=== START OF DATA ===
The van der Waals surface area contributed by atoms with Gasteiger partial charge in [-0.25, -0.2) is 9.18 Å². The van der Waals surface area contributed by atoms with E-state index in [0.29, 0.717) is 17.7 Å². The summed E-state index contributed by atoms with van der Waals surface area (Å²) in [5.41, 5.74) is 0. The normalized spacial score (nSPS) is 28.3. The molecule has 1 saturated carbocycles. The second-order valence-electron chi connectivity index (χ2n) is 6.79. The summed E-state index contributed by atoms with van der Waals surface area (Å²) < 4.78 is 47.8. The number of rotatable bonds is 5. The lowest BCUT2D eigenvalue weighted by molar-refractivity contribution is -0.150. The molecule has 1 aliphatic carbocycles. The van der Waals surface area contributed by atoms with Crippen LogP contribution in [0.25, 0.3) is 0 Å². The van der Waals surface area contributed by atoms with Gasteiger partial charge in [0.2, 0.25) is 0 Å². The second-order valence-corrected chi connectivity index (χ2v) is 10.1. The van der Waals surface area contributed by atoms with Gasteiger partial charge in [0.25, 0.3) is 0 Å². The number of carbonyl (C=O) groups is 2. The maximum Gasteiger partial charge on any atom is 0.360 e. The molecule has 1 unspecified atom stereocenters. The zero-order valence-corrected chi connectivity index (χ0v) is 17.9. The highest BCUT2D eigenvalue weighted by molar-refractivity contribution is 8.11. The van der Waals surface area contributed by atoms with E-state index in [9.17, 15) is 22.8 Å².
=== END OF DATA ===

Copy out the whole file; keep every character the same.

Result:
The van der Waals surface area contributed by atoms with Gasteiger partial charge in [-0.25, -0.2) is 9.18 Å². The van der Waals surface area contributed by atoms with E-state index in [0.29, 0.717) is 17.7 Å². The summed E-state index contributed by atoms with van der Waals surface area (Å²) in [5.41, 5.74) is 0. The normalized spacial score (nSPS) is 28.3. The molecule has 1 saturated carbocycles. The second-order valence-electron chi connectivity index (χ2n) is 6.79. The summed E-state index contributed by atoms with van der Waals surface area (Å²) < 4.78 is 47.8. The number of rotatable bonds is 5. The lowest BCUT2D eigenvalue weighted by molar-refractivity contribution is -0.150. The molecule has 1 aliphatic carbocycles. The van der Waals surface area contributed by atoms with Crippen LogP contribution in [0.25, 0.3) is 0 Å². The van der Waals surface area contributed by atoms with Gasteiger partial charge in [0.2, 0.25) is 0 Å². The second-order valence-corrected chi connectivity index (χ2v) is 10.1. The van der Waals surface area contributed by atoms with Gasteiger partial charge in [0.25, 0.3) is 0 Å². The number of carbonyl (C=O) groups is 2. The maximum Gasteiger partial charge on any atom is 0.360 e. The molecule has 1 unspecified atom stereocenters. The zero-order valence-corrected chi connectivity index (χ0v) is 17.9. The highest BCUT2D eigenvalue weighted by molar-refractivity contribution is 8.11. The van der Waals surface area contributed by atoms with E-state index in [9.17, 15) is 22.8 Å².